7. I was disappointed in this collection, based on the fact that the stories are not mysteries. Perhaps I am behind the times, and what the genera includes may be expanding. Still, calling the stories mysteries is not really fair to the reader. I don't feel competent to say how good the stories were, as I was judging them as mysteries, which they clearly are not. Best American Crime stories might be a better title. If you like contemporary fiction with an element of crime, you might find this to be [...]

    8. Robert Crais is one of my favorite authors and this series is one of my favorite anthologies, so I was especially disappointed with the choices. They just seemed a little too esoteric and they didn't string together with any discernible thread. I kept looking back at the opening of the stories to find where they were coming from.

    9. Hit men, kidnappers, the obsessed, and a some common criminal behavior. This collection has more than a few fine mystery stories. And a couple, including "Funeral Bill" that just aren't quite classifiable, yet worth the read.

    10. My favorite story is Thomas McGuane's "The Good Samaritan," which includes this:"Telling people to relax is not as aggressive as shooting them, but it's up there."

    11. The enjoyment you get from this book will depend a lot on the baggage you bring to it. First: expectations. What do you expect a mystery story to be or do? I came in anticipating whodunits with a corpse, a gumshoe, and a list of possible suspects. Maybe that's hard to accomplish in the short story form. Series editor Otto Penzler's nebulous definition of a "mystery" sounds more like a product disclaimer than a statement of faith. Basically, Penzler contends that any story containing even a whiff [...]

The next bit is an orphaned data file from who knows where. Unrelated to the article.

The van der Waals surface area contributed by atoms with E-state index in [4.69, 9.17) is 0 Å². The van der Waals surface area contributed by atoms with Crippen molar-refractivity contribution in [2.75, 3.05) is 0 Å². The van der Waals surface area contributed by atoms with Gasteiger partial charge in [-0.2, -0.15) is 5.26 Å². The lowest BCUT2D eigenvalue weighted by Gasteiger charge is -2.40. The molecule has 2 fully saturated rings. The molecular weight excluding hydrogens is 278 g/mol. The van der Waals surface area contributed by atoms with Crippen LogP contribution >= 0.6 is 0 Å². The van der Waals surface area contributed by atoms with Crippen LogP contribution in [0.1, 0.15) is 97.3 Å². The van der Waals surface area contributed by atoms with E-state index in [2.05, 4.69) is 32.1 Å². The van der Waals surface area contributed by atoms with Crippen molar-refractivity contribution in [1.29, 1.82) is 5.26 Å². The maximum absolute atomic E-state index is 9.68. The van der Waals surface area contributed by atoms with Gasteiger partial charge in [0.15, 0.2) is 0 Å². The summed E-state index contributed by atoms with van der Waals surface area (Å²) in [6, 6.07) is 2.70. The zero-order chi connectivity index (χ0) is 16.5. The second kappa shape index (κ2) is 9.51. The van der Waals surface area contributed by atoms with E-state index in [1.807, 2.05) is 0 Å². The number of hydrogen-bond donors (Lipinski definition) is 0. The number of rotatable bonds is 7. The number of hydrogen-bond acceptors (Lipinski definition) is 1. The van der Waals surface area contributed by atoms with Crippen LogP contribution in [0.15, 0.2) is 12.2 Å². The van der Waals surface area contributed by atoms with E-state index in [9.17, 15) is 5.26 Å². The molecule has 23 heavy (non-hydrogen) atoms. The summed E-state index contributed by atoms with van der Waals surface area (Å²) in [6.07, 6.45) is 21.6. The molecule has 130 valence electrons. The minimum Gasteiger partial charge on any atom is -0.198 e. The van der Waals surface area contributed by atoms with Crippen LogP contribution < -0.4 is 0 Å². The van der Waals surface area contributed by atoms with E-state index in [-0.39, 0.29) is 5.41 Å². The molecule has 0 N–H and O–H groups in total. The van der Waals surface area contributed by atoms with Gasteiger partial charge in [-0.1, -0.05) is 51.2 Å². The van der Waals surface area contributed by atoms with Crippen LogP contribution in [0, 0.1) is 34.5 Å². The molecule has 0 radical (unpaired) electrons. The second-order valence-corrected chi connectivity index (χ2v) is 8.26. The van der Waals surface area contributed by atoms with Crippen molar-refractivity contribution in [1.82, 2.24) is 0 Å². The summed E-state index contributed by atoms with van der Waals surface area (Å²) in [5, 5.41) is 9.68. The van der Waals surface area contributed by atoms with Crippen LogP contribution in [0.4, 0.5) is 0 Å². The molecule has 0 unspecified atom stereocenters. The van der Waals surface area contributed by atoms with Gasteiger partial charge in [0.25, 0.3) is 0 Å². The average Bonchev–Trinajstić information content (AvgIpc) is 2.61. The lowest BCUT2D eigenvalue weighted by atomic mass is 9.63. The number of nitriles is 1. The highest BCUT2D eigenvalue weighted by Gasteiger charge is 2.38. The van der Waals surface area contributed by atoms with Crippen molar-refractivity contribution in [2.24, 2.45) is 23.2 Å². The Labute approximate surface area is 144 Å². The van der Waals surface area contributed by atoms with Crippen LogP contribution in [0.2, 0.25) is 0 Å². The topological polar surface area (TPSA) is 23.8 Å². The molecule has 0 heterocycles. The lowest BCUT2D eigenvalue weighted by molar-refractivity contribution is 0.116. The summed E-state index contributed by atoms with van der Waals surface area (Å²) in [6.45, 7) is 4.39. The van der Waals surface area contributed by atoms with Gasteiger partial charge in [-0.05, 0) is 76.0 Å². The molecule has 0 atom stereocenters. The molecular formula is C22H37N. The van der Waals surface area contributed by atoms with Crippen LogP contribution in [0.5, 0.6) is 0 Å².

12. In the foreword to this compilation, Series Editor Otto Penzler warns readers that his definition of the mystery genre differs with popular opinion. Specifically, he believes that mysteries are more than just detective stories and whodunits, a sentiment I can agree with. It does appear, however, that Penzler is swinging the pendulum too far in the opposite direction. More than half of the 20 stories included in the edition have no or very few mysterious elements. Penzler apparently prefers murde [...]

    13. A lifetime of reading mysteries, writing a few with some success, I now understand why an increasing number of literary journals are taking mysteries off their taboo "genre" lists and adding them to the mainstream. Two, maybe three, in this collection are just The Best! I'll never forget Eileen Dreyer's "The Sailor in the Picture". We all know The Picture: sailors returning to New York following WWII. The guy sweeps a nurse into his arms and kisses her at Times Square. This story is the about th [...]

    14. I found this rather disappointing even though it contains many fine stories. Few of the stories are mysteries, though. The editor's foreword explains how he defines the category differently (more like stories with a crime in them, but the stories here don't necessarily meet that criterion either). Most of the stories here would not be out of place in the Best American Short Stories collection--indeed, one of them IS in that collection--but that's not what I expected from this volume. I was disap [...]

    15. In an anthology such as this, it's expected that some stories will resonate more than others. None of the stories here is challenging to get through. They're all well written. Your enjoyment will depend on the style you prefer and, as many people -- editors included -- have noted, your willingness to be open-minded to the definition of "mystery."That being said, I enjoyed Soul Anatomy and stories mostly toward the end of the anthology (Hard Truths, Local Knowledge, and Trafalgar) more than other [...]